- Everything you need to know about investing app Robinhood 5 Years Ago
- How to stream 49ers vs. Seahawks on Monday Night Football Today 1:43 PM
- Cops cuff Black man for eating sandwich on subway platform Today 1:29 PM
- Drake booed offstage by Frank Ocean fans Today 1:17 PM
- Trump says he’s meeting with vaping industry as administration readies new rules Today 12:42 PM
- Everything you need to know about Google Reverse Image Search Today 12:29 PM
- Hong Kong police caught on live stream shooting protester Today 12:26 PM
- Twitter proposes adding warnings to tweets with deepfakes Today 10:43 AM
- Dak Prescott’s pregame warmup becomes an instant meme Today 10:40 AM
- lhan Omar baselessly accused of anti-Semitism for billionaires tweet Today 10:15 AM
- Tulsi Gabbard wants Hillary Clinton to retract her Russia accusations Today 9:24 AM
- 21 stoner gift ideas that don’t involve buying weed Today 9:13 AM
- PayPal and Venmo’s anti-terrorism regulations are causing headaches for average businesses Today 9:06 AM
- Consumers claim the Apple Card is sexist Today 8:44 AM
- Twitch bans Viperous for allegedly using racial slur during live stream Today 8:18 AM
How not to respond to the Ray Rice assault video
Some of these quotes are unbelievable.
On Monday morning, TMZ reignited the awful story of Baltimore Ravens running back Ray Rice’s horrendous beating of his then-fiancée—by releasing the video of the assault. Many are calling for NFL Commissioner Roger Goodell to reverse the league’s weak punishment of a two-game suspension. There have also been calls for Rice’s arrest and for Goodell’s resignation.
However, because this is the Internet, there are also Ray Rice defenders oh-so-bravely making their case for why Rice shouldn’t be punished any further. Some of the arguments are laughable, others profoundly troubling, and still others are almost too unbelievable to be real. In the interest of rational debate, we present these tweets from Ray Rice supporters as an example of how not to respond to documented evidence of physical assault.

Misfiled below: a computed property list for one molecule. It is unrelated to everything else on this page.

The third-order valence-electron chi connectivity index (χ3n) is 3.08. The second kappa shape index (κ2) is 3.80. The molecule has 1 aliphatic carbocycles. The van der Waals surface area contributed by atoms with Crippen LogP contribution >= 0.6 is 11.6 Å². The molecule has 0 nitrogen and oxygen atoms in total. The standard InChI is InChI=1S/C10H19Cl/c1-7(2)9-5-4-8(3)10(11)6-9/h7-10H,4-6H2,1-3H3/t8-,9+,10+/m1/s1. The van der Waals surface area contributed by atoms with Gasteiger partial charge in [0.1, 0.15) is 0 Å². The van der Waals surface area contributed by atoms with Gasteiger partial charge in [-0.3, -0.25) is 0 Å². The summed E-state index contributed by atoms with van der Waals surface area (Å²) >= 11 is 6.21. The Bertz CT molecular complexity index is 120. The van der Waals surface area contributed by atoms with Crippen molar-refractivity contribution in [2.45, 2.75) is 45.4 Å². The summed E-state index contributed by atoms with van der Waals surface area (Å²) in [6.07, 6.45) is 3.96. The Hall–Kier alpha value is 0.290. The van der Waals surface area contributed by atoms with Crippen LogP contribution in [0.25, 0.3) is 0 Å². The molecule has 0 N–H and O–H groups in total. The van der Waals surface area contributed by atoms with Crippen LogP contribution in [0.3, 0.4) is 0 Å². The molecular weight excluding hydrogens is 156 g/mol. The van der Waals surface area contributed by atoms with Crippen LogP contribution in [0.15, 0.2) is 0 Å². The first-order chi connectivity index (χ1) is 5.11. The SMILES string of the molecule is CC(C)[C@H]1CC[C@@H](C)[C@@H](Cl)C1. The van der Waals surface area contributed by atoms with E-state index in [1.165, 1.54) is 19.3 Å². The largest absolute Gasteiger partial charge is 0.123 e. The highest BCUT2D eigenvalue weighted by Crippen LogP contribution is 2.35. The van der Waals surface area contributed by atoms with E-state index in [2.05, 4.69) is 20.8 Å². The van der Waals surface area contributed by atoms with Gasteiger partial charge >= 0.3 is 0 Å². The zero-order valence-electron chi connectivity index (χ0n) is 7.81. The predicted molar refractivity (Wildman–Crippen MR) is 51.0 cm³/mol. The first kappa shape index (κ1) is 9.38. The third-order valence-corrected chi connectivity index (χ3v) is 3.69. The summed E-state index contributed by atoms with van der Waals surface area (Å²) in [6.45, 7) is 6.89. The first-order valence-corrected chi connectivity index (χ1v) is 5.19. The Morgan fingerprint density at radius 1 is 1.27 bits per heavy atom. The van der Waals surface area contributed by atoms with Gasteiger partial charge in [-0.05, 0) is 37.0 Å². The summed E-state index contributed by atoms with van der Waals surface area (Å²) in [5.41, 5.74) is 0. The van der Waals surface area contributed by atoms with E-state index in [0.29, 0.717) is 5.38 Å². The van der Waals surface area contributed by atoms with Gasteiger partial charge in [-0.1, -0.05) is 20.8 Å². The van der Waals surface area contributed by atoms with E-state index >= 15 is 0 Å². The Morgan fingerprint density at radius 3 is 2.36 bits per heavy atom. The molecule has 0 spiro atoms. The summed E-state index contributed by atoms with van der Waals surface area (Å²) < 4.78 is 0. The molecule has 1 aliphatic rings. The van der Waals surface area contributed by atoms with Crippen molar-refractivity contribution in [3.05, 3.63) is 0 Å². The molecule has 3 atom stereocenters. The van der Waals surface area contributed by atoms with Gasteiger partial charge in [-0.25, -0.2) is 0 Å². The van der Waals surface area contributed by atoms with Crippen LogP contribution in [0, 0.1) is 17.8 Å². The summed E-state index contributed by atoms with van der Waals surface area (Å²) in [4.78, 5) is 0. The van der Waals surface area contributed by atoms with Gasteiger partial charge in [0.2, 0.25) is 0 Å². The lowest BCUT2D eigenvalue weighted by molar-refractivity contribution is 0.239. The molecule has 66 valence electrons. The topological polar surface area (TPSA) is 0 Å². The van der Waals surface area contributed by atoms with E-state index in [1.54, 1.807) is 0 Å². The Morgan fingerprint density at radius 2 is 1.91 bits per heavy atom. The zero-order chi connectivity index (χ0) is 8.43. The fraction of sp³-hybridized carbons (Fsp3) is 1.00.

She’s as “guilty as he is”
Everybody talking bout what they should to Ray Rice nobody mention doing nothing to his wife tho she guilty as he is
— Jay (@504VillaReal) September 8, 2014
“What women will do for money”
— OLIVIA FOX (@Oliviafoxradio) September 8, 2014
“Maybe she like it”
People ain’t gone speak on the fact that he knocked her out BUT she STILL married him a weak later, maybe she like it #RayRice
— Michael (@Mike_Hunk) September 8, 2014
“She hit him first”
Lightskin girls just dramatic. Ray rice innocent she hit him first too
— Dominicano (@INcrowd_Esco) September 8, 2014
“His chick came at him too”
People are going to talk about Ray Rice all day but aren’t going to look at the fact his chick came at him too. She not completely innocent
— CP (@carlcp4) September 8, 2014
“She got knocked out when she hit the elevator”
Ray rice was innocent. She got knocked out when she hit the elevator not when he hit her?
— Jack McGlade (@JackFrost___) September 8, 2014
“Second chances are important”
.@ron_fournier ?? It’s bad but that goes a bit far. Second chances are important.
— Dostoevsky’s Shade (@DostoevskyShade) September 8, 2014
Getting right to the ridiculous point
I think Ray Rice is innocent.
— Jeff (@JEFFdaJunka) September 8, 2014
Hypocrisy! But not really.
The ones who cried about invasion of privacy over celebrity nudes will be the EXACT same ones who lead the charge against Ray Rice
— Jam.Lx (@jam_lx) September 8, 2014
Special bonus entry: Fox and Friends, no. Just no.
• • •
The moral of the story is this: Don’t be an idiot. Any form of assault is wrong. Ray Rice isn’t being held to an unfairly high standard. He should be held to a normal human standard. If NFL football players can’t be expected to meet that standard, what does that say about the NFL?
Janay Rice says she deeply regrets the role that she played the night of the incident.
— Baltimore Ravens (@Ravens) May 23, 2014
Update: The Ravens ended Rice’s contract Monday afternoon, the team announced on Twitter.
Photo via Keith Allison/Flickr (CC BY-SA 2.0)
Eric Geller is a politics reporter who focuses on cybersecurity, surveillance, encryption, and privacy. A former staff writer at the Daily Dot, Geller joined Politico in June 2016, where he's focused on policymaking at the White House, the Justice Department, the State Department, and the Commerce Department.